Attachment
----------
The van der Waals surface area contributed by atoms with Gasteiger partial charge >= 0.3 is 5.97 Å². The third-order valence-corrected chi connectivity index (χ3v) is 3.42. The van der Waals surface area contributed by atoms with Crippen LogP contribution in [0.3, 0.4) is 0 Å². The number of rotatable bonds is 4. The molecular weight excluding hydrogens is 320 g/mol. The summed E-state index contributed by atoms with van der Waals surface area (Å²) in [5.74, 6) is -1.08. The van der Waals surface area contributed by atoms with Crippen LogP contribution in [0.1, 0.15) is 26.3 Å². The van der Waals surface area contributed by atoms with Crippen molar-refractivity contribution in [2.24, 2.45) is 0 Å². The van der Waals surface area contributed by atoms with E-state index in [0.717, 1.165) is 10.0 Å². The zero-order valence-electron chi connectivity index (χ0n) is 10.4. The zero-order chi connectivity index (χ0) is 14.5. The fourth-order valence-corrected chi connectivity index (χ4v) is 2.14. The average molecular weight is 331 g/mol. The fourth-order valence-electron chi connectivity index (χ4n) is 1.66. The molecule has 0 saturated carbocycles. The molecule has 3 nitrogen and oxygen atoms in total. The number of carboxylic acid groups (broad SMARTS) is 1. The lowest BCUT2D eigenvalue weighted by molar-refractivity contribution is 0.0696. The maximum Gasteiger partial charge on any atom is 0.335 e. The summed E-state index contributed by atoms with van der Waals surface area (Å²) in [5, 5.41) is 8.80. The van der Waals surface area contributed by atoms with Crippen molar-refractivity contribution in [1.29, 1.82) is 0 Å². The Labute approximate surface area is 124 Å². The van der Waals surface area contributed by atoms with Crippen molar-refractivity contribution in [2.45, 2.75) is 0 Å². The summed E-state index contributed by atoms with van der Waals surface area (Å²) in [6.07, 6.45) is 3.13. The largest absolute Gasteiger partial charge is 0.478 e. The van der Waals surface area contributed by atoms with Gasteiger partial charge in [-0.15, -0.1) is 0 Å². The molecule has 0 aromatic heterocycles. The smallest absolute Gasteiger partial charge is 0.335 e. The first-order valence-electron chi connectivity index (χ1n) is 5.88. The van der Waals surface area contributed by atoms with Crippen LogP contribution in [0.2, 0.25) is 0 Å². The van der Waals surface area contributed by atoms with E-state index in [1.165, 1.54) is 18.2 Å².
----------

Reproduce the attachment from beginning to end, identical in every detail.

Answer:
The van der Waals surface area contributed by atoms with Gasteiger partial charge >= 0.3 is 5.97 Å². The third-order valence-corrected chi connectivity index (χ3v) is 3.42. The van der Waals surface area contributed by atoms with Crippen LogP contribution in [0.3, 0.4) is 0 Å². The number of rotatable bonds is 4. The molecular weight excluding hydrogens is 320 g/mol. The summed E-state index contributed by atoms with van der Waals surface area (Å²) in [5.74, 6) is -1.08. The van der Waals surface area contributed by atoms with Crippen LogP contribution in [0.1, 0.15) is 26.3 Å². The van der Waals surface area contributed by atoms with Crippen molar-refractivity contribution in [2.24, 2.45) is 0 Å². The van der Waals surface area contributed by atoms with E-state index in [0.717, 1.165) is 10.0 Å². The zero-order valence-electron chi connectivity index (χ0n) is 10.4. The zero-order chi connectivity index (χ0) is 14.5. The fourth-order valence-corrected chi connectivity index (χ4v) is 2.14. The average molecular weight is 331 g/mol. The fourth-order valence-electron chi connectivity index (χ4n) is 1.66. The molecule has 0 saturated carbocycles. The molecule has 3 nitrogen and oxygen atoms in total. The number of carboxylic acid groups (broad SMARTS) is 1. The lowest BCUT2D eigenvalue weighted by molar-refractivity contribution is 0.0696. The maximum Gasteiger partial charge on any atom is 0.335 e. The summed E-state index contributed by atoms with van der Waals surface area (Å²) in [5, 5.41) is 8.80. The van der Waals surface area contributed by atoms with Crippen molar-refractivity contribution in [1.29, 1.82) is 0 Å². The Labute approximate surface area is 124 Å². The van der Waals surface area contributed by atoms with Crippen molar-refractivity contribution in [2.45, 2.75) is 0 Å². The summed E-state index contributed by atoms with van der Waals surface area (Å²) in [6.07, 6.45) is 3.13. The largest absolute Gasteiger partial charge is 0.478 e. The van der Waals surface area contributed by atoms with Gasteiger partial charge in [-0.15, -0.1) is 0 Å². The molecule has 0 aromatic heterocycles. The smallest absolute Gasteiger partial charge is 0.335 e. The first-order valence-electron chi connectivity index (χ1n) is 5.88. The van der Waals surface area contributed by atoms with Crippen LogP contribution in [0.2, 0.25) is 0 Å². The van der Waals surface area contributed by atoms with E-state index in [1.165, 1.54) is 18.2 Å².